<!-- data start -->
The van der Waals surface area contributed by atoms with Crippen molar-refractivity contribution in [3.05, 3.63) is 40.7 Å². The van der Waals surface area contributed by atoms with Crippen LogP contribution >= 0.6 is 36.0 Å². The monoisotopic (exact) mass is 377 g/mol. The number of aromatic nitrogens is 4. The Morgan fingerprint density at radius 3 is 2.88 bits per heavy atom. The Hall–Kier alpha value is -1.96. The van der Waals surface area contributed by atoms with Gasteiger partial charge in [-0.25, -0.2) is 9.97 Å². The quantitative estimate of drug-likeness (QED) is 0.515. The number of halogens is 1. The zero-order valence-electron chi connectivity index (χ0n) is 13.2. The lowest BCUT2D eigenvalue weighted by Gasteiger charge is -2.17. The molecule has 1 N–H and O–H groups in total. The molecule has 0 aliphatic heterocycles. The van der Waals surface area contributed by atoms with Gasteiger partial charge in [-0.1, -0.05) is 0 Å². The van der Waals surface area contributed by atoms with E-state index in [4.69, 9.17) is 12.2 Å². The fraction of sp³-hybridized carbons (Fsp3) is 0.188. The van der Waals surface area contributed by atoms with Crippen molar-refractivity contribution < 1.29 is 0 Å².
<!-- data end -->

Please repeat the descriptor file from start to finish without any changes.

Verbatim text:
The van der Waals surface area contributed by atoms with Crippen molar-refractivity contribution in [3.05, 3.63) is 40.7 Å². The van der Waals surface area contributed by atoms with Crippen LogP contribution >= 0.6 is 36.0 Å². The monoisotopic (exact) mass is 377 g/mol. The number of aromatic nitrogens is 4. The Morgan fingerprint density at radius 3 is 2.88 bits per heavy atom. The Hall–Kier alpha value is -1.96. The van der Waals surface area contributed by atoms with Gasteiger partial charge in [-0.25, -0.2) is 9.97 Å². The quantitative estimate of drug-likeness (QED) is 0.515. The number of halogens is 1. The zero-order valence-electron chi connectivity index (χ0n) is 13.2. The lowest BCUT2D eigenvalue weighted by Gasteiger charge is -2.17. The molecule has 1 N–H and O–H groups in total. The molecule has 0 aliphatic heterocycles. The van der Waals surface area contributed by atoms with Gasteiger partial charge in [-0.1, -0.05) is 0 Å². The van der Waals surface area contributed by atoms with E-state index in [4.69, 9.17) is 12.2 Å². The fraction of sp³-hybridized carbons (Fsp3) is 0.188. The van der Waals surface area contributed by atoms with Crippen molar-refractivity contribution < 1.29 is 0 Å².